Welcome to The Collectivist, where we share some of the many meaningful ways in which people live with their favorite objects and tell the stories behind them. In this edition, we visited Hetty Lui McKinnon—New York Times Cooking recipe developer and author of the delightful new cookbook, Tenderheart: A Cookbook About Vegetables and Unbreakable Bonds—in Brooklyn, where she lives with her husband and three children.
If you ask Hetty Lui McKinnon, she would describe her home as maximal-minimalist. “I’m not really a minimalist,” she clarifies. “But I like the idea of it.” Because the family’s pandemic-find apartment is small, the Australian-born author has hidden most of her stuff, making an exception for plants, her international collection of ceramics (for prop styling and eating), and a few choice vignettes.
The first of these is her grouping of Japanese kokeshi dolls, traditional wooden children’s toys without arms or legs. It was actually her love of ceramics that led her down the path: She discovered a two-foot-tall ceramic doll by the Japanese ceramic artist Hikari Masuda at one of her favorite stores in Sydney, but decided it would be too hard to get back to New York. As she recalls, “The owner knew I was obsessed with it and DMed me a few months later to say, ‘She’s just sent me more. Do you want one?’ I bit the bullet and said yes.” It arrived intact, and she’s since bought a few smaller ones, including a wooden trio from a Brooklyn antiques store that reminded her of her children.
“I’m not really sure why I collect them,” she says with a laugh. “I like the fact that they’ve got a history I don’t know about and that they’ve lived through other hands and hopefully brought joy to other people’s homes and lives.” There are many myths and meanings surrounding the dolls—some say they bring hope and luck, others that they symbolize something more sinister. “They’re quite odd, which is why I like them.”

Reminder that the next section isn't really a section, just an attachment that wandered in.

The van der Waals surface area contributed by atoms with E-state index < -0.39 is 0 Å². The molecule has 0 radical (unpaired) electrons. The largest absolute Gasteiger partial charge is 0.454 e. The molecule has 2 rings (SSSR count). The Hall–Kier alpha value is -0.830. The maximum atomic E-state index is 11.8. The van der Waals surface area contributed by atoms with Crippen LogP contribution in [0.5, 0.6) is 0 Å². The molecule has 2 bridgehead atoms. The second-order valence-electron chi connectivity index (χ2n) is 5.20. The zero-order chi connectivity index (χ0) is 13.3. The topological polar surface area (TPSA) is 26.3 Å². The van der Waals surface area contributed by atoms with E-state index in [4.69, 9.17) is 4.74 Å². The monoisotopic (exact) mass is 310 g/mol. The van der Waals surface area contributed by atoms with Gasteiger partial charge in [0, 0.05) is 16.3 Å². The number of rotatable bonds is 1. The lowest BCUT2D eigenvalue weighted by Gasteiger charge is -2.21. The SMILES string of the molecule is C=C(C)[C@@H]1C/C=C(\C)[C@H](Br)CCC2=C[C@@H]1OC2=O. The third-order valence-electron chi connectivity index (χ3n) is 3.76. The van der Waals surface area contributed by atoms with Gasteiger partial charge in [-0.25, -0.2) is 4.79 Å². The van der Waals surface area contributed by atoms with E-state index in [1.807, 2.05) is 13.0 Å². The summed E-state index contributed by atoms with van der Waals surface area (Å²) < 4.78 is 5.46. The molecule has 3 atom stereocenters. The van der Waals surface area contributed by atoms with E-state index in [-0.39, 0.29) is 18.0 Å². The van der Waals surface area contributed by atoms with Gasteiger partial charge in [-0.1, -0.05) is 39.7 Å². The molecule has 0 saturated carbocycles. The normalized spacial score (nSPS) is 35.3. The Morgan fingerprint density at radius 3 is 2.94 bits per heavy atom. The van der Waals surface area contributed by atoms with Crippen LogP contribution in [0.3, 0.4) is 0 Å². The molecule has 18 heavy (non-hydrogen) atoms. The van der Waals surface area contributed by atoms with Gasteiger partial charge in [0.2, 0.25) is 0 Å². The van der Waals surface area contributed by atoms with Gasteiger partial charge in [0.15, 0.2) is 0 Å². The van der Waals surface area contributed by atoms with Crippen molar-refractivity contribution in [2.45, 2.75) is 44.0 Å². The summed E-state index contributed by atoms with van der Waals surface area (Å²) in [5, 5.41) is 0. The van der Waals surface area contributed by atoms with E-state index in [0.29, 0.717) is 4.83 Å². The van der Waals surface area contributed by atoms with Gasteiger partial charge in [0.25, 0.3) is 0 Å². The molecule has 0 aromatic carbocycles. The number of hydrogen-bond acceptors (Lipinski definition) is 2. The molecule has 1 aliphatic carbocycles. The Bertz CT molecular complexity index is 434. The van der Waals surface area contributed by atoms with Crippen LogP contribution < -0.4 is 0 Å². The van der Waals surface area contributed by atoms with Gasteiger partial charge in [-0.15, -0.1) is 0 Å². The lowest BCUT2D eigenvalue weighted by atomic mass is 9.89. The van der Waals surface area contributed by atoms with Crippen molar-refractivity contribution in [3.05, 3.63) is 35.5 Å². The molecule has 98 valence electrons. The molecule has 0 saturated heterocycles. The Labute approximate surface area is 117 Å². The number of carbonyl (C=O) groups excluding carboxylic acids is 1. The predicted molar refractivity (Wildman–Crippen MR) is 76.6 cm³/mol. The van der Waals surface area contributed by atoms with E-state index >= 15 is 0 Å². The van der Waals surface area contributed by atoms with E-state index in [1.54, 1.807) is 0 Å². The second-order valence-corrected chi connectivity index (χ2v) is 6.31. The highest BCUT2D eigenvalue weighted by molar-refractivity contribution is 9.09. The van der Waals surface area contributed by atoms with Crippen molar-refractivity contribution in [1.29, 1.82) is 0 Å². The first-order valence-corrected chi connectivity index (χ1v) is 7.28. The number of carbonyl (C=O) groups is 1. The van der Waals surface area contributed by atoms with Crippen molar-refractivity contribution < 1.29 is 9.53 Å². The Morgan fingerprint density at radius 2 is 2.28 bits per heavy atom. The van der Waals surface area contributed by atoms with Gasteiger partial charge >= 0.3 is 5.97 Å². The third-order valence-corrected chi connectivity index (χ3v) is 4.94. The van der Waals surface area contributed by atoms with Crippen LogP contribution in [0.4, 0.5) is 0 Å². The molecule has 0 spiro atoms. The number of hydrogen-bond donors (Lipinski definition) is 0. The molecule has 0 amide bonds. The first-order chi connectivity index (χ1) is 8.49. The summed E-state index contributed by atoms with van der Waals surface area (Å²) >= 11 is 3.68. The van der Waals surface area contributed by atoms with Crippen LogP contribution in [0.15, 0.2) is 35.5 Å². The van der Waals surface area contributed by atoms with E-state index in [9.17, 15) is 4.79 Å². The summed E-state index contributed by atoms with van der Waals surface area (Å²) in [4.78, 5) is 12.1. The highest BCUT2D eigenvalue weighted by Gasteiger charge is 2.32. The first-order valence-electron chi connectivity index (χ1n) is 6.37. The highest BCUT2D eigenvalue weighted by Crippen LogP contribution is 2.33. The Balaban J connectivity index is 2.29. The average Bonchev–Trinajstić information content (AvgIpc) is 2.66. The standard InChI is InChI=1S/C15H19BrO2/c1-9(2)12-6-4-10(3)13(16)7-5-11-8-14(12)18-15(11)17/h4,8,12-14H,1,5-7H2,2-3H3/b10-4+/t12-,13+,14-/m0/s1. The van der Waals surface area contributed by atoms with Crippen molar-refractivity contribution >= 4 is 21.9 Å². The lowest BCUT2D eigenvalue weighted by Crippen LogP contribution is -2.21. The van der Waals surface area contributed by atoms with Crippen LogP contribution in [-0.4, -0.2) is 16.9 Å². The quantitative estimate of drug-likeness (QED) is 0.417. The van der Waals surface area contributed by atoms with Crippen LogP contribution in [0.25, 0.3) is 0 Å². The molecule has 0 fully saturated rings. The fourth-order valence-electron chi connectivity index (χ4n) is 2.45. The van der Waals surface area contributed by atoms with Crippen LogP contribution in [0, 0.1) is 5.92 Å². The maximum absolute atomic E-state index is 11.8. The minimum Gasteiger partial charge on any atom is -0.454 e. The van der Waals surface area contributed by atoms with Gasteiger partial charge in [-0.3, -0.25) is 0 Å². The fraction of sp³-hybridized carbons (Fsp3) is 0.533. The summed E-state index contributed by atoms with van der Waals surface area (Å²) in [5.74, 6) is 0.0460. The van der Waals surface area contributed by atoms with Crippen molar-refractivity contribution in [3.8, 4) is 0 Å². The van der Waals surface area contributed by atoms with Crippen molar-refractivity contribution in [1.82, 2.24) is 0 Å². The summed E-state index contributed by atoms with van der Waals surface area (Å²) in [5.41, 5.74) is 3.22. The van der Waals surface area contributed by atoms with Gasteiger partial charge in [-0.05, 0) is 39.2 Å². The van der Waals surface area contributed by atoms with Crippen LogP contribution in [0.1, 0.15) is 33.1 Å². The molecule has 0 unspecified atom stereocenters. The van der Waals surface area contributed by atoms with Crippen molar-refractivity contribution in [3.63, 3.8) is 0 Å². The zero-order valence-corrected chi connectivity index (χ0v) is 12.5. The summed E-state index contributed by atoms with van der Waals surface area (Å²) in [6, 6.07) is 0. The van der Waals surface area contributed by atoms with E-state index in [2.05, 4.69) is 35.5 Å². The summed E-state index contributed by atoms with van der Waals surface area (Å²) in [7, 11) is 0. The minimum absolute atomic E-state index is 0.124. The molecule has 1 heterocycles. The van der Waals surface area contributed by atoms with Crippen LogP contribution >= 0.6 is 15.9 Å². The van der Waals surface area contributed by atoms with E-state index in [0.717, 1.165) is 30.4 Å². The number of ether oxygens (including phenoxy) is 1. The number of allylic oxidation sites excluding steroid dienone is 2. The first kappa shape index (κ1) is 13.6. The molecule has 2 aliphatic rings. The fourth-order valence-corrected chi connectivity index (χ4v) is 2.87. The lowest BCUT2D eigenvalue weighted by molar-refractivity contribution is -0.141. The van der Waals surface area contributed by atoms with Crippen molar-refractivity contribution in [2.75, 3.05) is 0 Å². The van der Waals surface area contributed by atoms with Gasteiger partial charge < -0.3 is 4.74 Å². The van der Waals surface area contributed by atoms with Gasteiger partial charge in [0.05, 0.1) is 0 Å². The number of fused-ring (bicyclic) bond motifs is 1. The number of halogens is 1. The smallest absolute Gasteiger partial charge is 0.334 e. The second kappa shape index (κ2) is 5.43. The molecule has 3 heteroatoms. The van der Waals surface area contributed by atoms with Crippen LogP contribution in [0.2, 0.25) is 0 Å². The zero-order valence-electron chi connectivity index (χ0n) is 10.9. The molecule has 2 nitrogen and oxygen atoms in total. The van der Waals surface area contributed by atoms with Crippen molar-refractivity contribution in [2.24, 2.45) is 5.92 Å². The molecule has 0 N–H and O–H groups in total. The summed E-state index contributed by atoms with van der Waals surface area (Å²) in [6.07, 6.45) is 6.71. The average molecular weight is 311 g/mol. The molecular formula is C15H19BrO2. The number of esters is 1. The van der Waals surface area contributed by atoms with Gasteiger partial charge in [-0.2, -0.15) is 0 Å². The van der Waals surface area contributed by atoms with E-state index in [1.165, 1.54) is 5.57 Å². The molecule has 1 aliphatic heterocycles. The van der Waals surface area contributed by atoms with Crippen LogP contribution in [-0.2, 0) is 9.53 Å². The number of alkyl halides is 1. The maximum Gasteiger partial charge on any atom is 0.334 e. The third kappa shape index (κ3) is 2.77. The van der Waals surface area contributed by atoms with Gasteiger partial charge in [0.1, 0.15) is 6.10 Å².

On her dining-table-slash-desk is another mood-shifting tableau: a candle kit put together to brighten her workday. The round cork trivet and stack of coasters echo the shape of her new table, which she’d been dreaming of for ages. The antique rectangular French table she’d had for years was a wedding gift from her sister that had followed her and her husband from Australia, but she felt it didn’t allow her to see everyone’s faces. Last year, she realized, “My kids are getting old. I need to have this table so we can create memories around it. It’s been a turning point in my life,” she says. “Eating around a round table is very different. It feels very together. We feel closer, and there’s more conversation. More…roundness. As I get older, I turn back to some of the things my mother would say and my cultural heritage. Roundness is a big symbol in Chinese culture: There is no beginning or end. I feel such peace when I sit there.”
Candles add to the new sense of peace. They were, she says with a laugh, “one of those things where you’re like, why is it so special? Why is it only at dinner for special guests?” The kit sits next to her laptop during the day, and she lights the candles while she works. “It’s nice having a candlelit writing session,” she explains. She puts strike-anywhere matches into a porous ceramic jar so she doesn’t have to stop working to fetch a lighter. The pillar candles in muted colors come from her local homeware store, Slope Home, and are set in lovely birch holders found at the dinner party supply store Big Night. The Deep Forest candle comes from the Copenhagen design boutique Frama. She ordered the same fragrance in an aromatherapy oil, used to scent a diffuser made from Korean soil and wood.
“There’s a pattern with the collecting,” she says, realizing it as she speaks: “I find something I like and replicate it.”
From Our Shop